The central Brussels church that was one of the locations for the hunger strike of undocumented migrants has announced that the occupation must end due to the building’s unsuitable conditions.
The administration of the Beguinage Church stated in a press release on Wednesday that the occupation of the church by undocumented migrants under the formation of Union des Sans-papiers pour la Régularisation (USPR) must end.
It argued that “from a humanitarian point of view,” the building is not suitable to house these people, especially in wintertime. It added that it will take the necessary legal steps to formally implement this decision.
The migrant action was supported by the House of Compassion organisation, run by priest Daniel Alliët. In a press release, Alliët wrote that he understands and supports the decision of the church administration, but that this message “in no way means the end of our solidarity with undocumented migrants.”
Referring to previous attempts to evict migrants from the church, Alliët contested this latest development and asserted that his organisation’s commitment to the migrant cause would not falter: “We will continue to stand up for the rights of undocumented migrants”.
Site of hunger strike
The church was one of the locations of the strike, alongside the campuses of two Brussels universities (VUB and ULB), where 400 undocumented migrants went on a hunger strike for almost two months in a bid for collective regularisation. Many of the activists were hospitalised as a result of their worsening health.
The strike came to an end to their strike in July 2021, by which time their health had deteriorated dramatically, after it was promised that their cases would be quickly reviewed in the “neutral zone” set up by Migration Minister Sammy Mahdi to mitigate the situation.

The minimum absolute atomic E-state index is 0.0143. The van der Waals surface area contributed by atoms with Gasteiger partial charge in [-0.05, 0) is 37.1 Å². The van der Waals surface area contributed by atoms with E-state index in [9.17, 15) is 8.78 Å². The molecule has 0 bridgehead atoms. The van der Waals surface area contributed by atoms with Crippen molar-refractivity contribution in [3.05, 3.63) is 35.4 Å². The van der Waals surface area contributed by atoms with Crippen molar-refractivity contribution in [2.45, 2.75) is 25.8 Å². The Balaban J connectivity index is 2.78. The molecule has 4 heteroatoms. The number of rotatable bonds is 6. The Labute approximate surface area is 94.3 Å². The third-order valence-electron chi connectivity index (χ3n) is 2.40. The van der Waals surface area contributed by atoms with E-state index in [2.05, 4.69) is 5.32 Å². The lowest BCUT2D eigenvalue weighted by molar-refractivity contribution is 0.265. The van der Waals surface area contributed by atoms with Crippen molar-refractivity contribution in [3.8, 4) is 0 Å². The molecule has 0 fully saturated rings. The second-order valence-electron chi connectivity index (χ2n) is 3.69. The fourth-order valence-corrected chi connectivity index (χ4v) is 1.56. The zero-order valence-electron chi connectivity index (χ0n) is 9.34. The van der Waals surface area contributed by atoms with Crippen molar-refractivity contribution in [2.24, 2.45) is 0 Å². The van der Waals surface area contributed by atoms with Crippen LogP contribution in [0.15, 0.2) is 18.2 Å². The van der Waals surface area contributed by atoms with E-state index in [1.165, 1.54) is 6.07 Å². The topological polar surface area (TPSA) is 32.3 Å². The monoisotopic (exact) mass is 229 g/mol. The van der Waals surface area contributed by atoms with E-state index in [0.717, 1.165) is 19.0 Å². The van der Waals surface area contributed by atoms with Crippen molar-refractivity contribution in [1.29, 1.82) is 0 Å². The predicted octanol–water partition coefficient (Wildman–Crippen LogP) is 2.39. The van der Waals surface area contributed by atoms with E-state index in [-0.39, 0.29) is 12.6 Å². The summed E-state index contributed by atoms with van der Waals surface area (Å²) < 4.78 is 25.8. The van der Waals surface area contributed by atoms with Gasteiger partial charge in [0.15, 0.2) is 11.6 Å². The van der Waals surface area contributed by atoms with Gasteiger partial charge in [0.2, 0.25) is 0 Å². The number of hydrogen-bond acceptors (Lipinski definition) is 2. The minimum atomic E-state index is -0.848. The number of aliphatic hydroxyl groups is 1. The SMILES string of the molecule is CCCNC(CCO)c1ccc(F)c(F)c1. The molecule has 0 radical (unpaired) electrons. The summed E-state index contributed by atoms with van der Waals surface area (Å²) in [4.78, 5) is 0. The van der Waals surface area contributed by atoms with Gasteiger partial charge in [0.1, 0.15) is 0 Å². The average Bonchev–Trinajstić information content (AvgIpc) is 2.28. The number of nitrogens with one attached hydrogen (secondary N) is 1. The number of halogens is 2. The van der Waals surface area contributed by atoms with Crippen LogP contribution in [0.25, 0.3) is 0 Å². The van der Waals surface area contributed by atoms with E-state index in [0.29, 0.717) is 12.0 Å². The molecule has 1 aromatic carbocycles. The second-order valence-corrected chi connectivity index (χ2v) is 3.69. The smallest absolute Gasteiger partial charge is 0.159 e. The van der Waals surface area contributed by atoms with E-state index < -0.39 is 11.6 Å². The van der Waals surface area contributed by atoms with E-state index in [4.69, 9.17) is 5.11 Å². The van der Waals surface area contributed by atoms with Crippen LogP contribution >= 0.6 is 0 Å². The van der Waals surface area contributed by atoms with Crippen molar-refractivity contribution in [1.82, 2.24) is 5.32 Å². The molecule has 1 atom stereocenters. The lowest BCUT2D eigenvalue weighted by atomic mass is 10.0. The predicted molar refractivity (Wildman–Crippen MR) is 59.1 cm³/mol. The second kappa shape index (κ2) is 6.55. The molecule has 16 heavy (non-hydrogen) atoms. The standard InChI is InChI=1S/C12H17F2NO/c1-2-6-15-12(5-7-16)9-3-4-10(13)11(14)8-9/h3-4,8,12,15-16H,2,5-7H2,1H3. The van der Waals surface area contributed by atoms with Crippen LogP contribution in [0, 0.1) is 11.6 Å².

Mahdi’s dealing with the strike itself and the discussions with partner organisations following the action’s end resulted in political tension, from majority parties threatening to quit the federal government in case of death to the representatives accusing the government of unprecedented deceit.
Some 20 people still rely on the church for refuge, according to the church’s administration. These are mostly people who lost their homes in the past year. Alliët criticised the state of the church, describing it as an “inhumane reception situation, with one toilet, no heating, no washing facilities, let alone showers.”
According to House of Compassion, partner organisations are searching for accommodation in time for those who will be rendered homeless by this decision.
“The fight for a more humane asylum and regularisation policy continues. We want to continue supporting it wherever we can, helping to find the most appropriate ways,” the organisation’s statement concluded.